Failure to cooperate with CSOs to perform any of these tests can and will result in arrest and criminal charges, which carry the same penalties as impaired driving.

12. What is the expectation of the CSOs in the community?

CSOs are actively patrolling East St. Paul by performing high visibility patrols with marked cruiser cars.

At nighttime, the emergency lights on their cruiser cars illuminated but not flashing—called “cruise mode.” This further enhances their visibility to the residents and anyone else in the immediate area of their presence. Studies have shown that patrols done in this way rapidly decrease crime and enhance the visual presence of law enforcement in that community.

The CSOs are expected to perform numerous patrols through the community to deter crime and assist the RCMP. By doing active patrols, CSOs may come across on-view criminal activities, and depending on the circumstances, they will engage and potentially intervene.

They are further expected to engage and interact with the public and respond to community safety complaints such as but not limited to highway traffic act concerns, illegal parking or stopping in school zones, no truck routes, overweight vehicles, patrolling high break-in or vandalism areas etc.

13. What do the CSOs look for when patrolling in the community?

While patrolling, the CSOs are always looking for any type of violation, whether a traffic infraction or criminal activity.

They are trained in detection techniques, intelligence gathering, surveillance, and visual techniques, to name a few. They use these skills and knowledge to detect behaviors, patterns, and suspicious circumstances while patrolling the streets.

Examples of this are garage doors open but no vehicles in the driveway, front doors that are open with no apparent property owners around, broken windows on houses and cars, audible burglar alarms, etc.

Typically, the CSOs will conduct patrols through the streets looking for people and vehicles that look and seem out of place. Further, the Automated License Plate Readers will be able to run license plates through MPI to check for validity. If plates or the owner of that vehicle are suspended, prohibited from driving, or come up as stolen, CSOs will be automatically alerted via their laptops.

14. What type of vehicles do the CSOs drive?

When the CSO program was first launched in ESP, the CSOs were driving a vehicle on loan from Public Works. The vehicle was meant as a temporary measure until the actual CSO vehicles were up-fitted and delivered to the RM.

As the public became aware of the vehicle in question, there were many calls to the RM office and the RCMP, which we applaud the residents for. This shows the strength of this community in reporting something that seemed out of the ordinary.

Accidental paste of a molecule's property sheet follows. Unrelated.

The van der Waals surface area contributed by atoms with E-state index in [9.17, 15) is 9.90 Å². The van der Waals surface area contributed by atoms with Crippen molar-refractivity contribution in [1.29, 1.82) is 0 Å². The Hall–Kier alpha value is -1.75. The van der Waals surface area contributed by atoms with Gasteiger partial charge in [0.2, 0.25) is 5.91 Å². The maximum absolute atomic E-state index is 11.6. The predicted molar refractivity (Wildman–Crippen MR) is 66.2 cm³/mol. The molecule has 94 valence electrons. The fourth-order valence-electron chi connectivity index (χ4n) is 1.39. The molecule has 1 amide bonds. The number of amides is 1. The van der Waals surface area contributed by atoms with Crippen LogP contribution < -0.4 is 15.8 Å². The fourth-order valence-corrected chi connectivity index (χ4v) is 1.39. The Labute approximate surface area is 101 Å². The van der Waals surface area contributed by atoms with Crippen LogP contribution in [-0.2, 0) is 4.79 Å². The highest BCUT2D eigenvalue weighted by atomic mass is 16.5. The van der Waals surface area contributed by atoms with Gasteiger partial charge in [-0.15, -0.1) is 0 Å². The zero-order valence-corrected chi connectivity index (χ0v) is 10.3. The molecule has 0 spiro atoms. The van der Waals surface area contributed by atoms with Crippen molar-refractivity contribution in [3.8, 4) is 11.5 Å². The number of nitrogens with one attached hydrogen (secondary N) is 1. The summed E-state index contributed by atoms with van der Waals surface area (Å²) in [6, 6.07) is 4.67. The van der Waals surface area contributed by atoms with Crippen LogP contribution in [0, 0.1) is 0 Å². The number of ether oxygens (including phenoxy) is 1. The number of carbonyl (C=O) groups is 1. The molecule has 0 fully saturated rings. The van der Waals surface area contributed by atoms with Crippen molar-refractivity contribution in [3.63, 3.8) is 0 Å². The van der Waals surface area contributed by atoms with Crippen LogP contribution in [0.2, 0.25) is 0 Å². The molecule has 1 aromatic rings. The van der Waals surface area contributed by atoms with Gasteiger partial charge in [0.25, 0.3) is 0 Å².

As of March 2024, the CSOs are now driving the newer Ford Police Interceptor Utility Hybrid All-Wheel Drive SUVs.

Yes, you read that correctly - hybrid police-rated vehicles. In 2020, Ford introduced the first-ever hybrid police-rated vehicle, and many police agencies across Canada have boasted about their performance.

Further, we’ve received feedback from our CSOs on them, and this is what they had to say. The vehicles barely idle, it’s just battery. When cruising down most of the streets, it’s also battery, but when you need the power to quickly get going, the gasoline engine kicks on, and you get the power from both.

So far fuel consumption is far less than the standard gasoline engines. On average, our CSOs are filling up their cruisers every 7-8 days and averaging about 600-700kms per tank of gas. This is one of the big cost savers to the RM.

15. What type of equipment do the CSOs have in their vehicles?

The CSOs have fully marked cruiser cars with an enhanced emergency lighting package. The vehicles also contain a prisoner partition separating the front and rear seating and a rear partition separating the rear and trunk areas. This allows for increased officer safety from anyone detained or arrested and placed in the back of their cars.

The CSOs have rugged laptops that have specialized law enforcement software for records management and dispatch purposes.

The cruisers are equipped with a 4K front dash-cam rear prison area camera, and rear dash-cam with audio like the RCMP vehicles.

They will also be equipped with radar for speed enforcement.

They will also be equipped with Automated License Plate Readers (ALPR), which automatically runs license plates through MPI. The plates that are uninsured, or if the driver of that vehicle is flagged as suspended or prohibited from driving, the CSOs will be automatically alerted to that vehicle where they can take a potential unregistered and unlicensed driver off the roadway. The same scenario also works for stolen vehicles.

16. What type of equipment do CSOs carry?

The CSO wears a blue uniform-collared shirt with a black shoulder patch. The shoulder patch contains the current East St. Paul RM logo and says, “COMMUNITY SAFETY PEACE OFFICER.”